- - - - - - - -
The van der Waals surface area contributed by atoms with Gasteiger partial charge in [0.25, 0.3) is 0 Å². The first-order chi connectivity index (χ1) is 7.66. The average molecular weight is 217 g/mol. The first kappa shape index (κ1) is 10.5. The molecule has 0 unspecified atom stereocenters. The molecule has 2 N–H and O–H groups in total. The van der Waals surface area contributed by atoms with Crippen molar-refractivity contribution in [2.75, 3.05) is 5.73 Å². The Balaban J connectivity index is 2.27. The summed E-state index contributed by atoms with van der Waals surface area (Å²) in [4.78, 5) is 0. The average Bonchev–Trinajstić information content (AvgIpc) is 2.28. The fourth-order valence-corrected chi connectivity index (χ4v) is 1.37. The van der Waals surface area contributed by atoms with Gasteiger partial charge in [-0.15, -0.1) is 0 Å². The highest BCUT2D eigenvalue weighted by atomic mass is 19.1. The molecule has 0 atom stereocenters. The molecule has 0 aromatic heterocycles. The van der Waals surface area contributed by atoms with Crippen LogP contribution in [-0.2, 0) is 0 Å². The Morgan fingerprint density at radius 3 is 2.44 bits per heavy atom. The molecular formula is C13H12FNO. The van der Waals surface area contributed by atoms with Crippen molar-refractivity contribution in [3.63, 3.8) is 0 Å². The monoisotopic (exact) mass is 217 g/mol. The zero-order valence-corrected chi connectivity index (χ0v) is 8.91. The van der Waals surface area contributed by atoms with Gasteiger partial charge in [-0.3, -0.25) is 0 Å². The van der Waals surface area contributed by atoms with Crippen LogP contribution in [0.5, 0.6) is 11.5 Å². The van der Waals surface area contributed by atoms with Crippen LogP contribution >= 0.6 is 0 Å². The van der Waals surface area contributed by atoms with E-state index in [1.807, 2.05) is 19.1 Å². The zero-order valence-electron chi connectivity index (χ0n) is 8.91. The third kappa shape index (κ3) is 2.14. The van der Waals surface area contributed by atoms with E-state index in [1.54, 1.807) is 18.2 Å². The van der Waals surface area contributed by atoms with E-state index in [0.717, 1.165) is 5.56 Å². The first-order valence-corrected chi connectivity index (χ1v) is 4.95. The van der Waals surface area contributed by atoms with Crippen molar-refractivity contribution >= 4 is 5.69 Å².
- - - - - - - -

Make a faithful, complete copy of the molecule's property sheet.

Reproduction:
The van der Waals surface area contributed by atoms with Gasteiger partial charge in [0.25, 0.3) is 0 Å². The first-order chi connectivity index (χ1) is 7.66. The average molecular weight is 217 g/mol. The first kappa shape index (κ1) is 10.5. The molecule has 0 unspecified atom stereocenters. The molecule has 2 N–H and O–H groups in total. The van der Waals surface area contributed by atoms with Crippen molar-refractivity contribution in [2.75, 3.05) is 5.73 Å². The Balaban J connectivity index is 2.27. The summed E-state index contributed by atoms with van der Waals surface area (Å²) in [4.78, 5) is 0. The average Bonchev–Trinajstić information content (AvgIpc) is 2.28. The fourth-order valence-corrected chi connectivity index (χ4v) is 1.37. The van der Waals surface area contributed by atoms with Gasteiger partial charge in [-0.15, -0.1) is 0 Å². The highest BCUT2D eigenvalue weighted by atomic mass is 19.1. The molecule has 0 atom stereocenters. The molecule has 0 aromatic heterocycles. The van der Waals surface area contributed by atoms with Crippen LogP contribution in [-0.2, 0) is 0 Å². The Morgan fingerprint density at radius 3 is 2.44 bits per heavy atom. The molecular formula is C13H12FNO. The van der Waals surface area contributed by atoms with Crippen molar-refractivity contribution in [3.63, 3.8) is 0 Å². The monoisotopic (exact) mass is 217 g/mol. The zero-order valence-corrected chi connectivity index (χ0v) is 8.91. The van der Waals surface area contributed by atoms with Gasteiger partial charge in [-0.3, -0.25) is 0 Å². The van der Waals surface area contributed by atoms with Crippen LogP contribution in [0.5, 0.6) is 11.5 Å². The van der Waals surface area contributed by atoms with Crippen LogP contribution >= 0.6 is 0 Å². The van der Waals surface area contributed by atoms with E-state index in [1.807, 2.05) is 19.1 Å². The zero-order valence-electron chi connectivity index (χ0n) is 8.91. The third kappa shape index (κ3) is 2.14. The van der Waals surface area contributed by atoms with E-state index in [1.54, 1.807) is 18.2 Å². The van der Waals surface area contributed by atoms with E-state index in [0.717, 1.165) is 5.56 Å². The first-order valence-corrected chi connectivity index (χ1v) is 4.95. The van der Waals surface area contributed by atoms with Crippen molar-refractivity contribution >= 4 is 5.69 Å².